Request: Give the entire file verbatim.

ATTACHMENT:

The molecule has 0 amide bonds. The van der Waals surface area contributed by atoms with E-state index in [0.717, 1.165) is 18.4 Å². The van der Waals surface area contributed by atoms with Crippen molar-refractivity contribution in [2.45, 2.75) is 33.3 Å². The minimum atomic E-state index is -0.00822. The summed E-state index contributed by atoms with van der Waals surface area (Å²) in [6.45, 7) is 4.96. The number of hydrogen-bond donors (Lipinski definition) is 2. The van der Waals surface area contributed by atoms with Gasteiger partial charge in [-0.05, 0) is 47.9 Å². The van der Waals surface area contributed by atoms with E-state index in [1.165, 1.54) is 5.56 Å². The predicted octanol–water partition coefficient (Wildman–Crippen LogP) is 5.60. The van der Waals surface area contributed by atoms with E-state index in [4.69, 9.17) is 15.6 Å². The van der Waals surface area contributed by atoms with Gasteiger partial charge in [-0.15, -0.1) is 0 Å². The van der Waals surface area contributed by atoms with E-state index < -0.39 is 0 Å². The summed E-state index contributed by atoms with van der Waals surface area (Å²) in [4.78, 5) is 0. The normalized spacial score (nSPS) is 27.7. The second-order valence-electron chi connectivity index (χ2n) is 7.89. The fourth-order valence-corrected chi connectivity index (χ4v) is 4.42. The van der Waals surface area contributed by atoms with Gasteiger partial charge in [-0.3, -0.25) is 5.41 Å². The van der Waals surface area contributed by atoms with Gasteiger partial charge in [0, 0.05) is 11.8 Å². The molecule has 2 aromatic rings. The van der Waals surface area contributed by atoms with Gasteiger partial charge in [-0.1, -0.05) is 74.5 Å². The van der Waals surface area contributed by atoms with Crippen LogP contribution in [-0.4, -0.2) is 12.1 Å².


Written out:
The molecule has 0 amide bonds. The van der Waals surface area contributed by atoms with E-state index in [0.717, 1.165) is 18.4 Å². The van der Waals surface area contributed by atoms with Crippen molar-refractivity contribution in [2.45, 2.75) is 33.3 Å². The minimum atomic E-state index is -0.00822. The summed E-state index contributed by atoms with van der Waals surface area (Å²) in [6.45, 7) is 4.96. The number of hydrogen-bond donors (Lipinski definition) is 2. The van der Waals surface area contributed by atoms with Gasteiger partial charge in [-0.05, 0) is 47.9 Å². The van der Waals surface area contributed by atoms with E-state index in [1.165, 1.54) is 5.56 Å². The predicted octanol–water partition coefficient (Wildman–Crippen LogP) is 5.60. The van der Waals surface area contributed by atoms with E-state index in [4.69, 9.17) is 15.6 Å². The van der Waals surface area contributed by atoms with Gasteiger partial charge in [-0.15, -0.1) is 0 Å². The van der Waals surface area contributed by atoms with E-state index < -0.39 is 0 Å². The summed E-state index contributed by atoms with van der Waals surface area (Å²) in [4.78, 5) is 0. The normalized spacial score (nSPS) is 27.7. The second-order valence-electron chi connectivity index (χ2n) is 7.89. The fourth-order valence-corrected chi connectivity index (χ4v) is 4.42. The van der Waals surface area contributed by atoms with Gasteiger partial charge in [-0.3, -0.25) is 5.41 Å². The van der Waals surface area contributed by atoms with Gasteiger partial charge in [0, 0.05) is 11.8 Å². The molecule has 2 aromatic rings. The van der Waals surface area contributed by atoms with Gasteiger partial charge in [-0.1, -0.05) is 74.5 Å². The van der Waals surface area contributed by atoms with Crippen LogP contribution in [-0.4, -0.2) is 12.1 Å².